15.09.2017 - UNESCO Office in Nairobi

International Literacy Day 2017 Celebrations in Eastern Africa

(c)UNESCO Dar es Salaam Training in the Internet School

UNESCO celebrated International Literacy Day in Eastern Africa, with activities in Rwanda, South Sudan, and highlighting the success of literacy, skills and ICT projects in Tanzania. The theme for this year was "Literacy in a Digital World"

UNESCO in Eastern Africa celebrated 8 September, International Literacy Day (ILD), themed this year “Literacy in a digital world” with various activities in Rwanda and South Sudan, as well as highlighting the success of literacy, skills and ICT projects implemented in Tanzania.

Fifty-one years ago, UNESCO officially proclaimed International Literacy Day to actively mobilize the international community and to promote literacy as a tool to empower individuals, communities and societies, to be leaders of change and voices of the future. A literate society is a society that is able to face the challenges of our century, as well as make informed decisions about the future.

UNESCO is coordinating the support to Sustainable Development Goal (SDG) 4 to achieve inclusive and quality education for all and promote lifelong learning. Literacy for all is a priority and at the core of our work on education, but also contributing to other SDGs such as on improving health and reducing poverty. The theme of this year explored what literacy means in a digital world and how to consciously use technology to improve lives.

Since 2012, to foster a culture of reading among children and adults, the Ministry of Education of Rwanda, through the Rwanda Education Board, and in cooperation with development partners, is celebrating yearly the Rwanda Reads. UNESCO continued to support and participate in the year´s celebration through a panel on Literacy in a Digital World, discussing the important role for digital literacy and its increasing role for Rwanda and elsewhere. Rwanda Reads provided an opportunity for networking and sharing about literacy and thus strengthening a culture of reading in Rwanda.The event was celebrated through various testimonies of children, young people and adults explaining how learning to read made a difference in their lives.

In South Sudan, an event was organized by the Ministry of General Education and Instruction, with support of UNESCO, UNICEF and other development partners in Bor, Jonglei, in the presence of the Minister of General Education and Instruction. The event provided a platform for stakeholders to discuss literacy and education issues in the country. The discussions revolved around gender equality in education, the need to decrease school dropout rates and the need to increase retention of girls in school by setting up temporary learning centers, using technologies and learning campaigns. Moreover, the government outlined the steps it is undertaking to improve the education and literacy situation in the country, including the development of a General Education Policy, unified curriculum and General Education Sector Plan. Furthermore, the government of South Sudan provided more details on its intention to construct an additional 300 schools in the next three years to create more learning spaces for children.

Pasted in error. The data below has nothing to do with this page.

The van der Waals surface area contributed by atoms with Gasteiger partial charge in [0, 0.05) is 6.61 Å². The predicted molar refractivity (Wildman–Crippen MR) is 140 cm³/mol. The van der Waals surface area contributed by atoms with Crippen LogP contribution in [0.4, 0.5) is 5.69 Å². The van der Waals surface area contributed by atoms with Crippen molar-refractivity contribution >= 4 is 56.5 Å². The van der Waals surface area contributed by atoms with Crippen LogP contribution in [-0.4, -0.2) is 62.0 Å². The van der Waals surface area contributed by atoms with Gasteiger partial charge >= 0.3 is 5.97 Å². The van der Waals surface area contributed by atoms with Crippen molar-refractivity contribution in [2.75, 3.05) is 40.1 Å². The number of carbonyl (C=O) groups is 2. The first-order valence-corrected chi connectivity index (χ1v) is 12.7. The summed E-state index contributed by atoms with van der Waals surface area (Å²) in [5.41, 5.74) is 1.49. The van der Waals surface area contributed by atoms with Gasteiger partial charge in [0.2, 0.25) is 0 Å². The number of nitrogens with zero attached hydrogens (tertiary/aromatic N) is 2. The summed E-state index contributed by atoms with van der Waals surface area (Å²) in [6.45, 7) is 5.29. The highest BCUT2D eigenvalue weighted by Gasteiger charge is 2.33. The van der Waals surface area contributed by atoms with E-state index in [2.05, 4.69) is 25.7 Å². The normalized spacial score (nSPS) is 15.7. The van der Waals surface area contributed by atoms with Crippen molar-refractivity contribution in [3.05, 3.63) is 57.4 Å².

In Tanzania, the official message of the UNESCO Director-General, Irina Bokova, on the occasion of the ILD, was disseminated into Kiswahili, to show multicultural understanding, education, knowledge and literacy through a multicultural world of languages. In Tanzania, UNESCO supports the implementation of the Digital Village project in Ngorongoro district where an internet school has been launched in collaboration with Samsung electronics East Africa. Thanks to the ICT based bilingual adult literacy programme, targeting the 70 % adult illiteracy in district villages, 1000 people of all ages have been trained on basic ICT skills.

As a special global occasion, UNESCO Institute for Statistics (UIS) released a new fact sheet and an updated edition of its UNESCO eAtlas of Literacy, presenting the latest data. While literacy rates continue to rise from one generation to the next, there are still 750 million illiterate adults, two-thirds of whom are women. These numbers are a reminder of the work ahead to meet SDGs 4 and 5 and the Education 2030 Targets.

Together we have celebrated International Literacy Day, marking achievements of this year 2017 in Eastern Africa and reflecting on ways to counter remaining challenges for the promotion of literacy as an integral part of lifelong learning within and beyond the 2030 Education Agenda.

More information in International Literacy Day celebrated around the world, here.

To read the official message of UNESCO Director General Irina Bokova, on the occasion of International Literacy Day, in Kiswahili, click here.

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